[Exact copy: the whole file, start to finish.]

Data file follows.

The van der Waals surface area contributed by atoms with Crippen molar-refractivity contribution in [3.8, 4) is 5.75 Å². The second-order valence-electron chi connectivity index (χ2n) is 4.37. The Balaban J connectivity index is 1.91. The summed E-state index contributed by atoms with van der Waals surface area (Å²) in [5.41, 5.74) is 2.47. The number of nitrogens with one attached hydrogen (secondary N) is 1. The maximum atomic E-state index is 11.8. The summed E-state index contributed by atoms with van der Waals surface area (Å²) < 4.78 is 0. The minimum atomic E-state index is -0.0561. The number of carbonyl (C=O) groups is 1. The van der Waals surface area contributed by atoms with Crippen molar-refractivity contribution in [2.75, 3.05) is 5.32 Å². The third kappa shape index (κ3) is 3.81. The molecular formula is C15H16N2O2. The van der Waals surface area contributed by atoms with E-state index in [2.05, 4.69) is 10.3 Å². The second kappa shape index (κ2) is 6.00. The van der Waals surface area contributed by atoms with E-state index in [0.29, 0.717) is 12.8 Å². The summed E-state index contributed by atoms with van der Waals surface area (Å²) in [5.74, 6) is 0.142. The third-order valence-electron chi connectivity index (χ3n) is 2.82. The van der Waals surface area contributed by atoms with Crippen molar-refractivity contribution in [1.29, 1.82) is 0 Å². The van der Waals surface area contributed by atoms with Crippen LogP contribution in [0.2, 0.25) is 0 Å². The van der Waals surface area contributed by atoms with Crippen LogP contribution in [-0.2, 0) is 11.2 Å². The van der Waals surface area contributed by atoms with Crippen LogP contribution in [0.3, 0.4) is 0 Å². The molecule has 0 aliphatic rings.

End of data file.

The van der Waals surface area contributed by atoms with Crippen molar-refractivity contribution in [3.8, 4) is 5.75 Å². The second-order valence-electron chi connectivity index (χ2n) is 4.37. The Balaban J connectivity index is 1.91. The summed E-state index contributed by atoms with van der Waals surface area (Å²) in [5.41, 5.74) is 2.47. The number of nitrogens with one attached hydrogen (secondary N) is 1. The maximum atomic E-state index is 11.8. The summed E-state index contributed by atoms with van der Waals surface area (Å²) < 4.78 is 0. The minimum atomic E-state index is -0.0561. The number of carbonyl (C=O) groups is 1. The van der Waals surface area contributed by atoms with Crippen molar-refractivity contribution in [2.75, 3.05) is 5.32 Å². The third kappa shape index (κ3) is 3.81. The molecular formula is C15H16N2O2. The van der Waals surface area contributed by atoms with E-state index in [2.05, 4.69) is 10.3 Å². The second kappa shape index (κ2) is 6.00. The van der Waals surface area contributed by atoms with E-state index in [0.29, 0.717) is 12.8 Å². The summed E-state index contributed by atoms with van der Waals surface area (Å²) in [5.74, 6) is 0.142. The third-order valence-electron chi connectivity index (χ3n) is 2.82. The van der Waals surface area contributed by atoms with Crippen molar-refractivity contribution in [1.29, 1.82) is 0 Å². The van der Waals surface area contributed by atoms with Crippen LogP contribution in [0.2, 0.25) is 0 Å². The van der Waals surface area contributed by atoms with Crippen LogP contribution in [-0.2, 0) is 11.2 Å². The van der Waals surface area contributed by atoms with Crippen LogP contribution in [0.3, 0.4) is 0 Å². The molecule has 0 aliphatic rings.